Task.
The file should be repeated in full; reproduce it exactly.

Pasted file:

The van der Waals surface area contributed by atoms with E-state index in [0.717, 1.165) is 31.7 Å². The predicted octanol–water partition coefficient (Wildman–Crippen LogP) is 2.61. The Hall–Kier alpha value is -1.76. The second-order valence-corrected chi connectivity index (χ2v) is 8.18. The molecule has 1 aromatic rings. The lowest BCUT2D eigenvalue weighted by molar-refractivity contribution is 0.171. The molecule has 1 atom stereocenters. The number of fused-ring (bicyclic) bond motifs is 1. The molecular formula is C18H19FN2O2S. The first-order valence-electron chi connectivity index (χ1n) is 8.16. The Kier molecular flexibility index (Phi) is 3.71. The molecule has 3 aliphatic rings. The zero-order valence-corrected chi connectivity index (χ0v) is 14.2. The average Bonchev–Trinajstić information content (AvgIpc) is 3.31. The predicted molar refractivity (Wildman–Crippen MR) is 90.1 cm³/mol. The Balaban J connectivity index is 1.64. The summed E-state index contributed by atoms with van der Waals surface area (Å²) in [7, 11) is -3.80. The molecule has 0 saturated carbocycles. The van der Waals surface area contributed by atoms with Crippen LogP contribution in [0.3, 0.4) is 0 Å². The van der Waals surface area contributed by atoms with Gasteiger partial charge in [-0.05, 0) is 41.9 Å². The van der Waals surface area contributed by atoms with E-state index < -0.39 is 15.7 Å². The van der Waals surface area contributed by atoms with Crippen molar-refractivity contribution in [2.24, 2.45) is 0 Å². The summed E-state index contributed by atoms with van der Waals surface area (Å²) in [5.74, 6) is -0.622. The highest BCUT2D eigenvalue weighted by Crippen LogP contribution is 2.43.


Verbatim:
The van der Waals surface area contributed by atoms with E-state index in [0.717, 1.165) is 31.7 Å². The predicted octanol–water partition coefficient (Wildman–Crippen LogP) is 2.61. The Hall–Kier alpha value is -1.76. The second-order valence-corrected chi connectivity index (χ2v) is 8.18. The molecule has 1 aromatic rings. The lowest BCUT2D eigenvalue weighted by molar-refractivity contribution is 0.171. The molecule has 1 atom stereocenters. The number of fused-ring (bicyclic) bond motifs is 1. The molecular formula is C18H19FN2O2S. The first-order valence-electron chi connectivity index (χ1n) is 8.16. The Kier molecular flexibility index (Phi) is 3.71. The molecule has 3 aliphatic rings. The zero-order valence-corrected chi connectivity index (χ0v) is 14.2. The average Bonchev–Trinajstić information content (AvgIpc) is 3.31. The predicted molar refractivity (Wildman–Crippen MR) is 90.1 cm³/mol. The Balaban J connectivity index is 1.64. The summed E-state index contributed by atoms with van der Waals surface area (Å²) in [7, 11) is -3.80. The molecule has 0 saturated carbocycles. The van der Waals surface area contributed by atoms with Crippen LogP contribution in [0.3, 0.4) is 0 Å². The van der Waals surface area contributed by atoms with Gasteiger partial charge in [-0.05, 0) is 41.9 Å². The van der Waals surface area contributed by atoms with E-state index < -0.39 is 15.7 Å². The van der Waals surface area contributed by atoms with Crippen molar-refractivity contribution in [2.24, 2.45) is 0 Å². The summed E-state index contributed by atoms with van der Waals surface area (Å²) in [5.74, 6) is -0.622. The highest BCUT2D eigenvalue weighted by Crippen LogP contribution is 2.43.